Serendipity is the term for a “happy accident” or a “pleasant surprise.” Thus, Serendipity Day encourages people to look for and notice those unexpected good things that are always out there, if we have the eyes to see them. In fact, the creators of this holiday believe that serendipity is no accident at all, but an attitude or a lifestyle in which you are always reaching for those unexpected things and expecting happy surprises to occur.
“When Peter saw this, he said to them: ‘Fellow Israelites, why does this surprise you? Why do you stare at us as if by our own power or godliness we had made this man walk?'”
I know I got excited by etymologies just a few days ago (see Chauvin Day), but bear with me again. I learned something new and I found it fascinating!
The word serendipity was coined in the mid 1700s by a man named Horace Walpole. In a letter to a friend, he explained how he had created the term from a Persian fairy tale known in English as The Three Princes of Serendip. The story tells of three princes who were banished from the kingdom of Serendip (another term for Sri Lanka) in order to prove their worth. As they wander the world, “serendipitous” moments occur to them time after time, in a rather unbelievable amount, much like some children’s stories, where they just happen to run across the perfect place or the clue to solve the mystery, or old, corny superhero movies, where they just happen to have the antidote lying around.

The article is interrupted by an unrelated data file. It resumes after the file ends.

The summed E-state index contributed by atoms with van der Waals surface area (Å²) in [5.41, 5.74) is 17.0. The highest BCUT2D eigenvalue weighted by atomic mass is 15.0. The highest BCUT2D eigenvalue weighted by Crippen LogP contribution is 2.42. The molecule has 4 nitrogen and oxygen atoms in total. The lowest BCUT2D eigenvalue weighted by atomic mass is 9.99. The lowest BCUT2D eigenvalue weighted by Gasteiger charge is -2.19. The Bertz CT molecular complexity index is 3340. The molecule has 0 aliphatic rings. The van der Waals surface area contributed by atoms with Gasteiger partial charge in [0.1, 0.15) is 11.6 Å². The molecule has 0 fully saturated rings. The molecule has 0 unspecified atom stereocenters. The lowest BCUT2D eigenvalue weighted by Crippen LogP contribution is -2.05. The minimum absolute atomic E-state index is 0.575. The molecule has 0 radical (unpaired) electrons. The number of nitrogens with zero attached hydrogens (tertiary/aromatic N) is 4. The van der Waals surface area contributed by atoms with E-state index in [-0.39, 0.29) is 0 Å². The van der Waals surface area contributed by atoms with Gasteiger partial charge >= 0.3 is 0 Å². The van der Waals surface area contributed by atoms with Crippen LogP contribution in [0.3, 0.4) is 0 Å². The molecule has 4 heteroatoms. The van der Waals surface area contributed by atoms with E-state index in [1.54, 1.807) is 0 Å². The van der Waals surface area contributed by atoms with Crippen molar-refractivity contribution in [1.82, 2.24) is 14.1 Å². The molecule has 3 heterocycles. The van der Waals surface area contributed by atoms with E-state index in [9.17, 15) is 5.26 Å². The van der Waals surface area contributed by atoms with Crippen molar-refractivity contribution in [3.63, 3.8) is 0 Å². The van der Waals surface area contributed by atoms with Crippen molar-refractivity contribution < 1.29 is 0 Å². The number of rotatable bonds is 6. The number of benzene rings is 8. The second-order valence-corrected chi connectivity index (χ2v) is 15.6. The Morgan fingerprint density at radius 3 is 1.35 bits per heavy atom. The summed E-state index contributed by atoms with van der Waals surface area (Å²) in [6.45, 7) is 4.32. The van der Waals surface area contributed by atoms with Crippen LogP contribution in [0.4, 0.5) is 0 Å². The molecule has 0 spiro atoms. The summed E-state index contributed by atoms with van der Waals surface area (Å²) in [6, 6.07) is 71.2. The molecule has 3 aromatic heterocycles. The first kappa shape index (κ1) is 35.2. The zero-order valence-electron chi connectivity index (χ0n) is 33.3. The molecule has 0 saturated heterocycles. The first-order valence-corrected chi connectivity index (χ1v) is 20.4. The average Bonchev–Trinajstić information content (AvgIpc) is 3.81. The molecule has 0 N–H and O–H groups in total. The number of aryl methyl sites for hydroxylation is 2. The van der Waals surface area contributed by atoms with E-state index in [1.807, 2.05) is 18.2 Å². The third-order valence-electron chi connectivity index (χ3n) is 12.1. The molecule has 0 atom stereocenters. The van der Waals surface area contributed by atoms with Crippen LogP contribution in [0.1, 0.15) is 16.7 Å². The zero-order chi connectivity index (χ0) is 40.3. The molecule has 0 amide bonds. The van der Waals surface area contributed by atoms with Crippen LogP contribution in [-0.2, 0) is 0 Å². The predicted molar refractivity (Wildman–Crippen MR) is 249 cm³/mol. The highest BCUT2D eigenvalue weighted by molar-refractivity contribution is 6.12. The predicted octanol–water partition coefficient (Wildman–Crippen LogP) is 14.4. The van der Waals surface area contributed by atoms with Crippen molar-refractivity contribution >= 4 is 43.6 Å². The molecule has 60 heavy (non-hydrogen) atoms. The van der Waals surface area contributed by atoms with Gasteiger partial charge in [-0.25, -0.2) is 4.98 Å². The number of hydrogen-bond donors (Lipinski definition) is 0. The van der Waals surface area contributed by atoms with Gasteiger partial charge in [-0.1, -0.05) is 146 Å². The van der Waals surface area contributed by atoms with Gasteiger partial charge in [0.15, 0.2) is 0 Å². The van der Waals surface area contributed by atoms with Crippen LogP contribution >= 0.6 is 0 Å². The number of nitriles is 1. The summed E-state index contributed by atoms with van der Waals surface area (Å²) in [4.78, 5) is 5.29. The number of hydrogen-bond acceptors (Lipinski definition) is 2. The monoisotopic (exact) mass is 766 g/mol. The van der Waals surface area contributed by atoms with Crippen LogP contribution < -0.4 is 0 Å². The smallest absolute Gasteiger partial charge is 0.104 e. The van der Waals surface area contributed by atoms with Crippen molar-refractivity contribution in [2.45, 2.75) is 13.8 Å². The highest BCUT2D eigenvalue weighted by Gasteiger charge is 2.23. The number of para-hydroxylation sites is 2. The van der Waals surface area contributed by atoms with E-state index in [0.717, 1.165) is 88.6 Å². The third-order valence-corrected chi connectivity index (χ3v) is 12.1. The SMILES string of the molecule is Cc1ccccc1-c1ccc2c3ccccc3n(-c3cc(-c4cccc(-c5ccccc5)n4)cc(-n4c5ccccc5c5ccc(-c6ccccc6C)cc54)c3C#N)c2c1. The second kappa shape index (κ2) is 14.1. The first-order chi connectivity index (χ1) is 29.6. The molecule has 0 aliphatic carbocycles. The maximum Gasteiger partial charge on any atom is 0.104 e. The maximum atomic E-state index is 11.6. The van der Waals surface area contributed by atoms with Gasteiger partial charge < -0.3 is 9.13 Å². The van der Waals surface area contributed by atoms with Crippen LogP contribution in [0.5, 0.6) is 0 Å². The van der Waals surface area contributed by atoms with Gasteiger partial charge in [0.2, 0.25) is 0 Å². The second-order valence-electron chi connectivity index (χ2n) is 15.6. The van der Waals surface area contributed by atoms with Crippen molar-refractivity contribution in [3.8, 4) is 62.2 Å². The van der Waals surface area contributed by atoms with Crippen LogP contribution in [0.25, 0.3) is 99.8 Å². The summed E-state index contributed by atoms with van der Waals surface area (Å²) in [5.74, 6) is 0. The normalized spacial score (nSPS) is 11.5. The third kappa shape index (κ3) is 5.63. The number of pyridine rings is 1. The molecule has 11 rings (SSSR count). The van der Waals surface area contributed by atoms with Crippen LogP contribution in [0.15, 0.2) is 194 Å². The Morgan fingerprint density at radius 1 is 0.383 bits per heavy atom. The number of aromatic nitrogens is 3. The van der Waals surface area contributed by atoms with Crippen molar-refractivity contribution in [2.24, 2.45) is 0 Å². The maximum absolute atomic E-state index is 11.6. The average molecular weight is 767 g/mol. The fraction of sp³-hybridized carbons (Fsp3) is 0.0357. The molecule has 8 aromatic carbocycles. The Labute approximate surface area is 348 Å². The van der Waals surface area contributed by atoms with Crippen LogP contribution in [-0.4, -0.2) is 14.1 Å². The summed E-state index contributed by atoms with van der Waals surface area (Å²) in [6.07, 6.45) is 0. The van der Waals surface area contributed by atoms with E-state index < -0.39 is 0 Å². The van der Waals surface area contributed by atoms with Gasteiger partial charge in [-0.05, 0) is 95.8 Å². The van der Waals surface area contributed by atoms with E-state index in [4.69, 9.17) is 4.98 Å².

In other words, it seems like Walpole first created the word serendipity as some mild ridicule of these “happy accidents” and now the term is a favorite inspirational line everywhere: “seek serendipity!”
I love how language changes. 🙂